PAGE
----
From Forgotten to Friend

"This is why Jesus has come. Jesus came to restore this man relationally."

Luke 8:26-39

They sailed to the region of the Gerasenes, which is across the lake from Galilee. When Jesus stepped ashore, he was met by a demon-possessed man from the town. For a long time, this man had not worn clothes or lived in a house, but had lived in the tombs. When he saw Jesus, he cried out and fell at his feet, shouting at the top of his voice, “What do you want with me, Jesus, Son of the Most High God? I beg you, don’t torture me!”  For Jesus had commanded the impure spirit to come out of the man. Many times it had seized him, and though he was chained hand and foot and kept under guard, he had broken his chains and had been driven by the demon into solitary places.

Jesus asked him, “What is your name?”

“Legion,” he replied, because many demons had gone into him. And they begged Jesus repeatedly not to order them to go into the Abyss.

A large herd of pigs was feeding there on the hillside. The demons begged Jesus to let them go into the pigs, and he gave them permission. When the demons came out of the man, they went into the pigs, and the herd rushed down the steep bank into the lake and was drowned.

When those tending the pigs saw what had happened, they ran off and reported this in the town and countryside, and the people went out to see what had happened. When they came to Jesus, they found the man from whom the demons had gone out, sitting at Jesus’s feet, dressed and in his right mind; and they were afraid. Those who had seen it told the people how the demon-possessed man had been cured. Then all the people of the region of the Gerasenes asked Jesus to leave them, because they were overcome with fear. So he got into the boat and left.

The man from whom the demons had gone out begged to go with him, but Jesus sent him away, saying, “Return home and tell how much God has done for you.” So the man went away and told all over town how much Jesus had done for him.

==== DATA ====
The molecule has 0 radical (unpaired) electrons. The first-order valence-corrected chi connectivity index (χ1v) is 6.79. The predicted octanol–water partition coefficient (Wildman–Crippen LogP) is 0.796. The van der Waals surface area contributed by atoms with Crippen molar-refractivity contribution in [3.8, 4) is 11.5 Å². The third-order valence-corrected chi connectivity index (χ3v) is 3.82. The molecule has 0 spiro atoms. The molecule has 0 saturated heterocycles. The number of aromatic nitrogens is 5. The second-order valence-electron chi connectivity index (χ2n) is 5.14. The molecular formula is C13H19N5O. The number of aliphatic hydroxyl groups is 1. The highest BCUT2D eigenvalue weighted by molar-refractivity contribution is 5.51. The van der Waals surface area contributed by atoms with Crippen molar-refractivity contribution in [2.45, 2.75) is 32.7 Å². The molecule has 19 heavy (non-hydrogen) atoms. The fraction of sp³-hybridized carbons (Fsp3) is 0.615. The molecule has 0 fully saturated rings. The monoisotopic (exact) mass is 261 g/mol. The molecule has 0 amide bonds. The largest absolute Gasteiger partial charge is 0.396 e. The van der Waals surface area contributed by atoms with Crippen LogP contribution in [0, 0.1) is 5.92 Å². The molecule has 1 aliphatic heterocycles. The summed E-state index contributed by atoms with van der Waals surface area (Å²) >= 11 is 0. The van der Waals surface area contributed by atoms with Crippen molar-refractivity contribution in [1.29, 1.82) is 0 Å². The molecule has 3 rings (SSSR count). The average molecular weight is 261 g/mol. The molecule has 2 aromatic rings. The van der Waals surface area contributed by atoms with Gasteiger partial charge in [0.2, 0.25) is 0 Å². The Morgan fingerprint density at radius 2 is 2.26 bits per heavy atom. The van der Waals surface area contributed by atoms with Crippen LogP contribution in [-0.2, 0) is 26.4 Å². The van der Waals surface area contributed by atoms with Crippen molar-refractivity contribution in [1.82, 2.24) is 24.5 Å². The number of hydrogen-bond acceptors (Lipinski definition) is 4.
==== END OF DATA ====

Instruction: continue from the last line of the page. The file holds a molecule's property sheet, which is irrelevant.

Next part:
Throughout the global pandemic, we have all experienced the pains of social isolation. Many of us are acutely lonely, and not being able to see our family, friends, loved ones, even coworkers and neighbors has taken its toll on our physical, mental, and emotional health.

For some folks—the vulnerable and the forgotten in our society—social isolation is a continual reality. In Luke 8:26-38, for example, a demon-possessed man has been kicked out of his town and forced into “solitary places” (v. 29). He has no friends and no social interaction of any kind. We can also assume that the little engagement he’s had with fellow humans has been hostile as we read that folks have tried (unsuccessfully) to chain his hands and feet and keep him under guard. This is a man who is rejected, unwanted, and deemed dangerous.

When Jesus comes to him, you can feel the man’s fear when he shouts out, “What do you want with me, Jesus, Son of the Most High God? I beg you, don’t torture me!” (v. 28). This demon-possessed man has been without relationships for so long that he fears social interaction. He’s been hurt so many times, he fears what Jesus might do to him. Research has shown that chronic loneliness leads to increased levels of stress and depression. The demon-possessed man in Luke 8 exhibits both of these characteristics.

This is why Jesus has come. Jesus came to restore this man relationally. Christ-like welcome to the vulnerable means turning the forgotten into a friend. Jesus doesn’t just cast out demons and physically heal this mean. He also restores this man to his family. After Jesus heals him, he tells the man, “Return home and tell how much God has done for you” (v. 39). In doing so, Jesus enables this forgotten man to move from an isolated place to going back home. Jesus doesn’t see this vulnerable human being as dangerous, but rather as a brother, perhaps even a father, and he wants to see his relationships restored.

Whenever we feel socially isolated, it is often family that offers us the emotional, physical, and spiritual support to keep going. The vulnerable and forgotten in our midst are especially in need of familial support. I think of immigrants at the border who are separated from their parents, spouses, and siblings—some have even been put in cages (not unlike the demon-possessed man). I think of those experiencing homelessness who haven’t spoken to their family in years and the elderly who have been moved into nursing homes and only see their children on holidays or birthdays. We can follow Jesus’ example by helping the forgotten in our society today to be restored to their families.

We can also choose to be family to the forgotten. We can be a spiritual brother or sister to the socially isolated, and ask God to use our relationships to enable these persons to go back to a form of normal life.


Thoughtful Questions:

  • Recall a time you experienced social isolation. In what ways did that experience impact your overall health (mental, emotional, physical)?
  • Who are people in your own life that are sometimes deemed dangerous? What could happen if you challenge yourself to see them first and foremost as a person with a family (i.e., a brother, sister, husband, wife, mother, father)?
  • Think of a person you know who is feeling socially isolated right now. What is one practical way you could help them become reconnected with their family? (Or for you to be family to this person?)